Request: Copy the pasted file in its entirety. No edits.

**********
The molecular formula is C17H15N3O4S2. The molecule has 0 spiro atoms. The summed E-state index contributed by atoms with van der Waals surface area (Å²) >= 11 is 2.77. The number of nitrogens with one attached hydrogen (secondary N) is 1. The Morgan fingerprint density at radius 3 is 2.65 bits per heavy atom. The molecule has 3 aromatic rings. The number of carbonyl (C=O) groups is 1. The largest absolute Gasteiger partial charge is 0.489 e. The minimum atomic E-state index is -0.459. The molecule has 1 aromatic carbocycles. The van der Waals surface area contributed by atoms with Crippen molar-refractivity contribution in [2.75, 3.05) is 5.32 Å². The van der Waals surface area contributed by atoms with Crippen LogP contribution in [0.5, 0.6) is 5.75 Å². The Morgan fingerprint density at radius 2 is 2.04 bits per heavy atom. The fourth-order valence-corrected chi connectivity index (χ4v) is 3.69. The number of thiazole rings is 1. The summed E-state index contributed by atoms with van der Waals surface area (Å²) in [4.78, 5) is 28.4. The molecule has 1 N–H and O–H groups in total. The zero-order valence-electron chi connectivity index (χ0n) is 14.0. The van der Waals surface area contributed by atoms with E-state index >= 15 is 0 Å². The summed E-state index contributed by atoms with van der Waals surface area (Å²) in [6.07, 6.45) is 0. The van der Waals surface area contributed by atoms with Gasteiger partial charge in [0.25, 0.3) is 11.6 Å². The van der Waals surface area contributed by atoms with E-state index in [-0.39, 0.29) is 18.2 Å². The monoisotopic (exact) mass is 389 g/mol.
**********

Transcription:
The molecular formula is C17H15N3O4S2. The molecule has 0 spiro atoms. The summed E-state index contributed by atoms with van der Waals surface area (Å²) >= 11 is 2.77. The number of nitrogens with one attached hydrogen (secondary N) is 1. The Morgan fingerprint density at radius 3 is 2.65 bits per heavy atom. The molecule has 3 aromatic rings. The number of carbonyl (C=O) groups is 1. The largest absolute Gasteiger partial charge is 0.489 e. The minimum atomic E-state index is -0.459. The molecule has 1 aromatic carbocycles. The van der Waals surface area contributed by atoms with Crippen molar-refractivity contribution in [2.75, 3.05) is 5.32 Å². The van der Waals surface area contributed by atoms with Crippen LogP contribution in [0.5, 0.6) is 5.75 Å². The Morgan fingerprint density at radius 2 is 2.04 bits per heavy atom. The fourth-order valence-corrected chi connectivity index (χ4v) is 3.69. The number of thiazole rings is 1. The summed E-state index contributed by atoms with van der Waals surface area (Å²) in [4.78, 5) is 28.4. The molecule has 1 N–H and O–H groups in total. The zero-order valence-electron chi connectivity index (χ0n) is 14.0. The van der Waals surface area contributed by atoms with E-state index >= 15 is 0 Å². The summed E-state index contributed by atoms with van der Waals surface area (Å²) in [6.07, 6.45) is 0. The van der Waals surface area contributed by atoms with Gasteiger partial charge in [0.25, 0.3) is 11.6 Å². The van der Waals surface area contributed by atoms with E-state index in [-0.39, 0.29) is 18.2 Å². The monoisotopic (exact) mass is 389 g/mol.